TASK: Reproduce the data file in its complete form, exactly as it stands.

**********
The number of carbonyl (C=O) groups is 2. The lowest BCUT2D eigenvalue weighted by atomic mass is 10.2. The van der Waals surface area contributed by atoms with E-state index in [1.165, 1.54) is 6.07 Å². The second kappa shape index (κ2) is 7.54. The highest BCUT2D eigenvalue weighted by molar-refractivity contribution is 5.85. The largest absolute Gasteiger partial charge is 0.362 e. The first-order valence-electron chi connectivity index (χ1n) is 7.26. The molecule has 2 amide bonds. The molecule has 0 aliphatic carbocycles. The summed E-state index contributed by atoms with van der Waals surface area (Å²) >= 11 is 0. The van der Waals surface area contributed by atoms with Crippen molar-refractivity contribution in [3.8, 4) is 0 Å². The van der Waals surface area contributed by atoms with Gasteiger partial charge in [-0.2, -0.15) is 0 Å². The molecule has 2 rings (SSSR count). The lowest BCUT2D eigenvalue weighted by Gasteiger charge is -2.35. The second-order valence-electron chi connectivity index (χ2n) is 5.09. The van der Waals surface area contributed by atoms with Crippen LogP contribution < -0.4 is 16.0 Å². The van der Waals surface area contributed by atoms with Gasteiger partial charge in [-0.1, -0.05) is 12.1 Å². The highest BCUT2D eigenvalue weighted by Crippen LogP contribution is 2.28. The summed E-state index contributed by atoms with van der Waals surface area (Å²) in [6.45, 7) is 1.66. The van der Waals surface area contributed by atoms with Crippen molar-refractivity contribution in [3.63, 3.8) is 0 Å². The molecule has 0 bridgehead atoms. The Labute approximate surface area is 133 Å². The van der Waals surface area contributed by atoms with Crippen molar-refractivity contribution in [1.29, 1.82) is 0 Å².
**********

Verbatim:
The number of carbonyl (C=O) groups is 2. The lowest BCUT2D eigenvalue weighted by atomic mass is 10.2. The van der Waals surface area contributed by atoms with E-state index in [1.165, 1.54) is 6.07 Å². The second kappa shape index (κ2) is 7.54. The highest BCUT2D eigenvalue weighted by molar-refractivity contribution is 5.85. The largest absolute Gasteiger partial charge is 0.362 e. The first-order valence-electron chi connectivity index (χ1n) is 7.26. The molecule has 2 amide bonds. The molecule has 0 aliphatic carbocycles. The summed E-state index contributed by atoms with van der Waals surface area (Å²) >= 11 is 0. The van der Waals surface area contributed by atoms with Crippen molar-refractivity contribution in [3.8, 4) is 0 Å². The van der Waals surface area contributed by atoms with Gasteiger partial charge in [-0.2, -0.15) is 0 Å². The molecule has 2 rings (SSSR count). The lowest BCUT2D eigenvalue weighted by Gasteiger charge is -2.35. The second-order valence-electron chi connectivity index (χ2n) is 5.09. The van der Waals surface area contributed by atoms with Crippen LogP contribution < -0.4 is 16.0 Å². The van der Waals surface area contributed by atoms with Gasteiger partial charge in [-0.1, -0.05) is 12.1 Å². The highest BCUT2D eigenvalue weighted by Crippen LogP contribution is 2.28. The summed E-state index contributed by atoms with van der Waals surface area (Å²) in [6.45, 7) is 1.66. The van der Waals surface area contributed by atoms with Crippen molar-refractivity contribution in [3.63, 3.8) is 0 Å². The molecule has 0 bridgehead atoms. The Labute approximate surface area is 133 Å². The van der Waals surface area contributed by atoms with Crippen molar-refractivity contribution in [1.29, 1.82) is 0 Å².